Book #24 – Microorganisms: From Smallpox to Lyme Disease

By Thomas D. Brock, ed. My poor sick green-faced sproglet is finally sleeping, and since she’s in my bed(*) I’m trapped at my desk doing quiet things, so I’m choosing from among the books on the shelf above my desk. This book seems apropos. Microorganisms is a good basic introductory text. Well-organized, decently written (more […]

Book #22: Wonderful Life

By Stephen Gould Fascinating stuff here. Stephen Gould is more often known for his natural history books aimed at casual readers (Bully for Brontosaurus and the like) — but this is not a book aimed at the general public. Wonderful Life is an exploration of the extraordinarily old, very different forms of life discovered in […]

Book #19: The Summer Tree

By Guy Gavriel Kay Guy Gavriel Kay’s writing gets a little purple in spots and the drama can tend to melodrama. He’s good at both character and storyline creation, though, so his books are fun despite the occasional soppy spots. The Summer Tree is the first book in the Fionavar Tapestry trilogy, which is an […]

Book #13: Outlander

by Diana Gabaldon Oh, this is fun stuff. There’s nothing highbrow or pretentious about Diana Gabaldon’s stuff, it’s just good, light, gripping historical fun. There’s a time every once in a while when I spend an awful lot of time for a few consecutive days sitting about waiting in doctor’s offices, and these are perfect […]

Book #12: Stardust

by Neil Gaiman Neil Gaiman is a wonderful writer. He makes English bend to his clever whims in ways that make me terribly jealous. But for a seemingly nice guy ( you can read his journal here) he’s awfully cavalier with his protagonists, and he comes up with some elegantly creepy ideas. Stardust, though, is […]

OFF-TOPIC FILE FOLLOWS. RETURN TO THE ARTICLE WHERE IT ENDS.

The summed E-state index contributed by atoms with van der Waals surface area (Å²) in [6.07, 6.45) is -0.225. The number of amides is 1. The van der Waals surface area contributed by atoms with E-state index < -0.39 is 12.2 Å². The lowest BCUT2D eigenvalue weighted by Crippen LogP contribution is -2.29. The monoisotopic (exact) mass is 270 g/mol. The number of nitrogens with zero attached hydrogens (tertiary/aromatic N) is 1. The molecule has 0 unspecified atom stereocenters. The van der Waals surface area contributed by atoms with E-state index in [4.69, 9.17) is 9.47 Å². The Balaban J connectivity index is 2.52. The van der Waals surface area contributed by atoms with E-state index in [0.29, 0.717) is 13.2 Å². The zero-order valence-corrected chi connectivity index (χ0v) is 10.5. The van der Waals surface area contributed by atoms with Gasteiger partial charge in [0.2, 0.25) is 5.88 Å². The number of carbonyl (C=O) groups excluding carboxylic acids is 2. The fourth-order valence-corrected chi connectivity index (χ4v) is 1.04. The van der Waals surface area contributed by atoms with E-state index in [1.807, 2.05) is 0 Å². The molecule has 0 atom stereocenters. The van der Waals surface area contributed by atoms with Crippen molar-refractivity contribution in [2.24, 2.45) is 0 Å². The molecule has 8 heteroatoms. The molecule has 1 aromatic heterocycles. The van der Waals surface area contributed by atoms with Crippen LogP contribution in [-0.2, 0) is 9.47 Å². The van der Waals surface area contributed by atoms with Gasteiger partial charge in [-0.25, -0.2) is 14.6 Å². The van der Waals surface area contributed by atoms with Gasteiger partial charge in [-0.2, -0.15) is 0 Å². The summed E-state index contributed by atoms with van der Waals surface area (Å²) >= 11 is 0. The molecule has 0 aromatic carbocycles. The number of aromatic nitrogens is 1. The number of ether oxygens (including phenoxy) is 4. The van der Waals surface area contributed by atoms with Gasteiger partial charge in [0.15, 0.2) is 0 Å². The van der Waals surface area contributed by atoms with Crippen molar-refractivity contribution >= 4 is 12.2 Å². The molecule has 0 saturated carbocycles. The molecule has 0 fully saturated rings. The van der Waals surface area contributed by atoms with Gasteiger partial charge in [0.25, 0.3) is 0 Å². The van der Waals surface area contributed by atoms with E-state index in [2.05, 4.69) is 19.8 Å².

Book #11 – Freakonomics: A Rogue Economist Explores the Hidden Side of Everything

by Steven D. Levitt with Stephen J. Dubner I wasn’t terribly impressed with this book. But then, economics of any sort rarely impresses me; what’s the use of something with next-to-no predictive value? Economists are forever assuming away anything that doesn’t work with their theories. As a scientist I found the whole subject appalling when […]

Book #9: The Death and Life of Great American Cities

by Jane Jacobs Jane Jacobs died last April, shortly before her 90th birthday. I’m still sad. I really hoped she’d live forever. Ten years ago (!) when Citizens for Local Democracy was active, Jane Jacobs would give the most wonderful speeches at meetings, shuffling slowly up to the microphone in her white sneakers. I was […]

Book #7: The white bone

by Barbara Gowdy In The white bone Gowdy, author of the short story that was turned into the surprisingly sympathetic necrophilia movie Kissed (We So Seldom Look on Love) puts herself into the minds of elephants. The culture and language she imagines for the elephants are the book’s main successes; the story itself is heavy […]